Friday, April 8, 2016


Tonight I went to a talk about climate change by Naomi Klein, a Canadian writer and activist.  Going into it, I was worried that it was going to be a depressing lecture about how the Earth is doomed, complete with photos of polar bears floating adrift on melting icebergs.

Instead, the talk was a call for transformation - from fossil fuel to renewable energy, from a profit-driven economy to a human-centred society, from isolation to community.  It was 90 minutes of a left-wing, granola crunchy vision for humanity*, and I loved it.  Her talk encompassed everything I believe about how the world should strive to operate, only articulated in a vastly more intelligent and entertaining way than I ever could.

As I listened, I was hopeful that the world might just be capable of realizing the things I believe in:  environmental sustainability, racial/gender/sexual equality, empowerment of the poor and the marginalized.  And I wondered, what is my role in this?  As a physician (and as a queer, able-bodied, white, upper class woman), how do I live out my values and contribute to the society that I want to see?  How do I move beyond earning a paycheque and paying off debt to making a lasting change in my community?

I don't quite know yet, nor do I have the energy to really delve into this question late on a Friday night, but it is definitely something to think about.  Any ideas?

*Supported by a very solid research base and understanding of economics/politics/world systems. 


  1. That sounds wonderful! I need to give it thought and be inspired. I just convinced my co-worker to take the bus to work and she loved it, so I feel like a fraud because since I moved it's not safe to bike but I haven't bussed either. It's so easy to hop into my pickup.

    I just hung a laundry line, to power the drying of my clothes. I should look again into solar power for my house - less because I'll save money on electricity (savings aren't that great) and more about not consuming fossil fuels. My tenant was proud of herself - I installed a ceiling fan and she's been opening the windows and using that for cooling instead of AC.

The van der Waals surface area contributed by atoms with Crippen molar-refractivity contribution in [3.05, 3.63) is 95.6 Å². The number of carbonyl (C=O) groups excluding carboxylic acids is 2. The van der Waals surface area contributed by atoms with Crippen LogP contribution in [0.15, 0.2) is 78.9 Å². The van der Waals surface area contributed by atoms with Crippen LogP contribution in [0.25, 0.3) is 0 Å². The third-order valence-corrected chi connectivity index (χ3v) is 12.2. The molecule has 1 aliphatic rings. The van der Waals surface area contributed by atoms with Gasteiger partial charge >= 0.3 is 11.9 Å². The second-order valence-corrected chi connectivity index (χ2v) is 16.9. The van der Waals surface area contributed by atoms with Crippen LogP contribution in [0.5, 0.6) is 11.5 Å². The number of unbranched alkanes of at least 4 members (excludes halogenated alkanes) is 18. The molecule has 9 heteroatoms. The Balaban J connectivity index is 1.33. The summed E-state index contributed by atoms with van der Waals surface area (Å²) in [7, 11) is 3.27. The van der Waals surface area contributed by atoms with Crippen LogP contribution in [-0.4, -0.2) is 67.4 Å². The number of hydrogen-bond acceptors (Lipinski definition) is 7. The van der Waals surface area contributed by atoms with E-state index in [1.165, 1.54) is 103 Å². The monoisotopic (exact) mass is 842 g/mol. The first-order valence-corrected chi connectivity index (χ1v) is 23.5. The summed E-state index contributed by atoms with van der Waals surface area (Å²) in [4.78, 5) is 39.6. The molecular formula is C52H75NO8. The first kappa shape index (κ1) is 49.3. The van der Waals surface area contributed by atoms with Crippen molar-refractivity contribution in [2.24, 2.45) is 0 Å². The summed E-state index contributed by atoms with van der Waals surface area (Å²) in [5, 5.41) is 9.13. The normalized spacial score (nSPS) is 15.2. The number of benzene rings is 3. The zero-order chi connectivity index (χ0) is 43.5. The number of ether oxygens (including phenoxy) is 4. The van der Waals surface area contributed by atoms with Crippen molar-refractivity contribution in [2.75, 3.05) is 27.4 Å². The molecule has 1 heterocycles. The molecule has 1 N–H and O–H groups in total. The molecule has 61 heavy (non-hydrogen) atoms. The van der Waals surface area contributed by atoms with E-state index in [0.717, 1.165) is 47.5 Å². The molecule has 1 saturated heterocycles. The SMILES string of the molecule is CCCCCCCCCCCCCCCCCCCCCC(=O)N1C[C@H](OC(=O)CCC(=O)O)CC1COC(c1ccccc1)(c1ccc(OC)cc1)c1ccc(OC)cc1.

It's these little things but do they add up sufficiently? How do we get systems change? Here in NEw Orleans, we have MASSIVE personal garbage cans that are picked up TWICE A WEEK. It takes me over two months to fill one of them. I just had to replace four stairwells and all the rubbish from that was gone in two weeks of pickup. YEt I see all these people with overflowing trash cans, and nobody understands recycling (mine is the only bin on the block). Why? Why? I"m sort of bizarre about my water consumption and when somebody else moved into my house her usage jumped up five fold. That was sort of mindblowing to me and she said she would try to be more conscientious and use the rain barrels I installed and various other things, but it's so easy to turn the tap.

    I think that's it - here in the U.S. it's all so easy. Chuck it in the trash, turn on the AC, turn on the water tap, buy gasoline for the gas guzzler. And while I love this quality of life for its ease (I've lved without electricity or running water, and life is much easier with), it's dangerous and not reflective of realities.

    I have no answers at all. Keep us motivated, please.

    1. I think you're absolutely right that we need systems change rather than to simply be reliant on people to do what's right as individuals. Even well-intentioned individuals (like me) will generally do what's easiest, even when it isn't necessarily what's best for the environment.

      One of the things that I think is most important is getting away from the widely held belief that protecting the environment is at odds with having a healthy economy and ensuring that people have much needed jobs. As Naomi Klein argued, there is a huge economic (and human) cost to environmental degradation in terms of damage to infrastructure by extreme weather events, loss of agricultural capacity, and loss of human habitat through rising sea levels. The environment is, at a fundamental level, our economy, and governments need to recognize that and act accordingly.

      There is so much more that could be said on this!

  2. Here's a great example of sucky systems:

    This is something I really struggle with. I need to dress professionally and look good, but I hate spending money and time on clothes shopping. It's good to be on the side of environmental justice, but it doesn't help me professionally to look so frumpy. It feels like I could make some better choices. I just ordered some clothes from "thredup" - online thriftstore selling used clothing. I will try to invest in a few pieces of clothing that are expensive and last a long time. It's just a difficult challenge for me. I also need to have seasonally appropriate clothing, which is more variable than one would expect in the tropics.